The following announcement describes an event to celebrate the 10th anniversary of the 2012 Higgs boson discovery by the ATLAS and CMS experiments at the Large Hadron Collider (LHC), located at Europe’s CERN laboratory. The U.S. Department of Energy’s Brookhaven National Laboratory, which plays many roles in the ATLAS collaboration, is sharing this announcement on behalf of the U.S. LHC User Association. More information about this event, including a link to register, can be found here.
U.S. High Energy Physics Higgs@10 Anniversary Celebration
An event to celebrate the 10th anniversary of the 2012 Higgs boson discovery by the ATLAS and CMS experiments at the Large Hadron Collider (LHC)
June 29, 2022
Fabiola Gianotti and Joseph Incandela at the July 4, 2012, presentation of results declaring the discovery of the Higgs boson at CERN. (Photos courtesy of CERN)
For the 10th anniversary of the Higgs discovery, the U.S. LHC Users Association (USLUA) will be joining together with U.S.-CMS and U.S.-ATLAS and the U.S. high-energy physics (HEP) community, along with distinguished guests, to celebrate this milestone in the history of science.
We are organizing this event over Zoom on June 30 starting at 19:00 CERN time, 10 a.m. U.S. Pacific Time, Noon Central, 1 p.m. Eastern.
Given the excellent progress of the LHC commissioning and preparations of the experiments, we expect to be close to the first days of Run3 (2022-2025) data taking at 13.6 tera-electron volts (TeV).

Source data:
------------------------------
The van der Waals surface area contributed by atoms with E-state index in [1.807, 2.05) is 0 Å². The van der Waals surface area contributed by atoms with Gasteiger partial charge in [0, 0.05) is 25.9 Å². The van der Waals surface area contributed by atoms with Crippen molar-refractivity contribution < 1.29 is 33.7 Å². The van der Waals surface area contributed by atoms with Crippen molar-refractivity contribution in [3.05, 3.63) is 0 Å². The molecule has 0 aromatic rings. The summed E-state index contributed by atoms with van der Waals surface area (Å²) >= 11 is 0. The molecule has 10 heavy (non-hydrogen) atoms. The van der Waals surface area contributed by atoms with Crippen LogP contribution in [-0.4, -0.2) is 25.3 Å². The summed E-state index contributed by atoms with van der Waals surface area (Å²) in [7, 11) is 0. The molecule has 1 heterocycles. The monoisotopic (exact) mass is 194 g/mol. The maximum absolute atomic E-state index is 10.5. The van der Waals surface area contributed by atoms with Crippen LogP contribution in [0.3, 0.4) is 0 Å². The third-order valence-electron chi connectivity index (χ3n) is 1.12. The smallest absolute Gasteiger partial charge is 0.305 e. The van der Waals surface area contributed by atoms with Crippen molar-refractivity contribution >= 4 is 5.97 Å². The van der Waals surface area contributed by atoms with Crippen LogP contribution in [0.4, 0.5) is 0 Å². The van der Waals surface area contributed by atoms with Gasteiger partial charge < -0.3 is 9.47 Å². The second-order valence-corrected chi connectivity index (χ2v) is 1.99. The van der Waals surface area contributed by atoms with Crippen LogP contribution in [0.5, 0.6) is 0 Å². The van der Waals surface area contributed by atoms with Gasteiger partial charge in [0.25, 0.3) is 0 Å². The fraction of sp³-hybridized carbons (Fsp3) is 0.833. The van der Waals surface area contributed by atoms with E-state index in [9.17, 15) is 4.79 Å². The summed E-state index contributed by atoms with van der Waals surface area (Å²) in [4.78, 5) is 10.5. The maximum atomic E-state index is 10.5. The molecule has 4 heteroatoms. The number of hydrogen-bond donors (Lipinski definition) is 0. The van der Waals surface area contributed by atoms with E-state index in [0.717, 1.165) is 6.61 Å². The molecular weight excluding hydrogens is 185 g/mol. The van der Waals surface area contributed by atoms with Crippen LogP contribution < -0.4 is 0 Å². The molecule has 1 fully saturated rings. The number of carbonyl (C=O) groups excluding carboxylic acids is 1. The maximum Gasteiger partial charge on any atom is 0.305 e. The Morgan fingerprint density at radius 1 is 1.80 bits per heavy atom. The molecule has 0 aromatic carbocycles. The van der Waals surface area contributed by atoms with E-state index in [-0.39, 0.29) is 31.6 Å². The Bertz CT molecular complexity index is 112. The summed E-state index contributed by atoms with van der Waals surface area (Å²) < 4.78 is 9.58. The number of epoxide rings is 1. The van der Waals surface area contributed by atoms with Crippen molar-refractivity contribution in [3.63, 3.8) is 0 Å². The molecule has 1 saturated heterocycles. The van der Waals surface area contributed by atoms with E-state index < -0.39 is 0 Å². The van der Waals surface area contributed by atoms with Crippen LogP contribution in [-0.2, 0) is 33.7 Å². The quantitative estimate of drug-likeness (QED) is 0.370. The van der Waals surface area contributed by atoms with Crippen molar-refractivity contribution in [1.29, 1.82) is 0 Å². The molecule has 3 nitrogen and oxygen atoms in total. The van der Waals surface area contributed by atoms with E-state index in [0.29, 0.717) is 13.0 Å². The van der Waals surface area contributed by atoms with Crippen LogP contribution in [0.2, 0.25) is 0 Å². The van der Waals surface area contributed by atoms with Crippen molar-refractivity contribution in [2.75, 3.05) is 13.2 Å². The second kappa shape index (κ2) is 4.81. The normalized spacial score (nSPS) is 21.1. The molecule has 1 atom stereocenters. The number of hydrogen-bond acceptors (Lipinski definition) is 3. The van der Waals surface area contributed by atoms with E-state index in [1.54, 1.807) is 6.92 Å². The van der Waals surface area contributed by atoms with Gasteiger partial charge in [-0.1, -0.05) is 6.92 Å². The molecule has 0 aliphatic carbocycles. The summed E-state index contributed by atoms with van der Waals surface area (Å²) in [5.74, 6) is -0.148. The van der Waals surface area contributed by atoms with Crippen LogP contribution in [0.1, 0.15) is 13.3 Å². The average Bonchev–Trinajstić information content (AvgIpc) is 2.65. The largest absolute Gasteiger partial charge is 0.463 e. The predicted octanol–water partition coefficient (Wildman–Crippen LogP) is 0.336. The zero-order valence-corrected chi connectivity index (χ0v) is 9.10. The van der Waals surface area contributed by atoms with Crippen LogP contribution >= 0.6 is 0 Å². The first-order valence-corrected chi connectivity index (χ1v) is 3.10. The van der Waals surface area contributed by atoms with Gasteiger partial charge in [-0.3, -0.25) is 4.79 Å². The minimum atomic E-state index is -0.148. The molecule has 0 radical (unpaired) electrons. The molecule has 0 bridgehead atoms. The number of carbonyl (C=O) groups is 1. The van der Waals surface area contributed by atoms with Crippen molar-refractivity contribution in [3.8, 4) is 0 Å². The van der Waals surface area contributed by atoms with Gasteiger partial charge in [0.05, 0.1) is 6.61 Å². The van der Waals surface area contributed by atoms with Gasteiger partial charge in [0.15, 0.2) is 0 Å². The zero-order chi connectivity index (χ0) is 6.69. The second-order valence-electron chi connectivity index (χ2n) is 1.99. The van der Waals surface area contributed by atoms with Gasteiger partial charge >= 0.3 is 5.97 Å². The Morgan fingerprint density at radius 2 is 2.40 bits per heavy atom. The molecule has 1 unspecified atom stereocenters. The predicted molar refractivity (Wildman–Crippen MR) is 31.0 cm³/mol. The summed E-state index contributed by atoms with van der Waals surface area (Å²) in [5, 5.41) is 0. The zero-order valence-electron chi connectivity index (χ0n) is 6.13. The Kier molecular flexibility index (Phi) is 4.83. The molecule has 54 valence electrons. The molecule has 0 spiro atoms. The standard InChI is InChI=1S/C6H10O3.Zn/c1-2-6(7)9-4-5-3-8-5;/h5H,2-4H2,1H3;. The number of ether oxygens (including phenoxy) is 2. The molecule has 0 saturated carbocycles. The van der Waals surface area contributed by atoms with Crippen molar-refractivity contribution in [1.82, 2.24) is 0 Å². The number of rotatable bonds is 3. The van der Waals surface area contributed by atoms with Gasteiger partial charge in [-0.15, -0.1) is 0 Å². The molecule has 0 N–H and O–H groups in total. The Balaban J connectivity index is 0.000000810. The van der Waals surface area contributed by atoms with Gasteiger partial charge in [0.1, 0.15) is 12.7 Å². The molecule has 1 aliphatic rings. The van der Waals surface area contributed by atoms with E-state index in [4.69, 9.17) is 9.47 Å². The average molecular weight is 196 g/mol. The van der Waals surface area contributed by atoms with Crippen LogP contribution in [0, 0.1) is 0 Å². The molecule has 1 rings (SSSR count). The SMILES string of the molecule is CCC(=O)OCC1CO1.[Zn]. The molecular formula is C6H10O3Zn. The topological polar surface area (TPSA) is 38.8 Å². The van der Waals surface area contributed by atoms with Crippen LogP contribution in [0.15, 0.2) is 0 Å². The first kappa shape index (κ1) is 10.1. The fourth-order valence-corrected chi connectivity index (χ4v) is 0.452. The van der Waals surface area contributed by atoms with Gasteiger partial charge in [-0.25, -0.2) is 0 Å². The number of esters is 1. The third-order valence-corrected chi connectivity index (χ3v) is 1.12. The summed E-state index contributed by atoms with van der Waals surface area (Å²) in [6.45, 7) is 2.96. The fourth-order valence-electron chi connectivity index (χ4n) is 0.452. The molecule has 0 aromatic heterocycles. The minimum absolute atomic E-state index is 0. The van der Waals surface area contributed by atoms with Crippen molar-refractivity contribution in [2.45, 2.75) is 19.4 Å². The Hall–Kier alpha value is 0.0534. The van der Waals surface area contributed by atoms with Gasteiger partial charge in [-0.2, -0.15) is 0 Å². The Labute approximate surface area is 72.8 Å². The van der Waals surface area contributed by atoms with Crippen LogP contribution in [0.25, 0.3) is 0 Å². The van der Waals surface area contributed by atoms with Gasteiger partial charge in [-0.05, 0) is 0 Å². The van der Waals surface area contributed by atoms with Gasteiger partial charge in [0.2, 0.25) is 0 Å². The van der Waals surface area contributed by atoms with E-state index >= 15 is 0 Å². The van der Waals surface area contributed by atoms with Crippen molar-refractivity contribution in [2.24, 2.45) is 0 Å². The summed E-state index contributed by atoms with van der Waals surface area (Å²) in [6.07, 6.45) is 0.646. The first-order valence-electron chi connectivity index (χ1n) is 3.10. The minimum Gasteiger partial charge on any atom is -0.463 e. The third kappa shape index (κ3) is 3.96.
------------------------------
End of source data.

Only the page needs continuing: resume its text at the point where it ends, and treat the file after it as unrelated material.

The program includes a keynote address by Joseph Incandela, Vice Chancellor for Research at the University of California, Santa Barbara. As then-spokesperson of CMS, Incandela presented the CMS results [in 2012], along with now-CERN Director Fabiola Gianotti, who presented the ATLAS results. [Those results] were the basis of the Higgs boson discovery announced on July 4, 2012*.
The program also includes virtual visits to the LHC, ATLAS, and CMS, and remarks from groups at the sites.
One of the goals of this celebration is to recall the great impact of the discovery both within and beyond the HEP community. We recall at the time, amidst the excitement, that this was considered by many as a 21st century achievement of humanity
Let us celebrate both in that spirit, and as an apt moment to look forward to the next round of discoveries.
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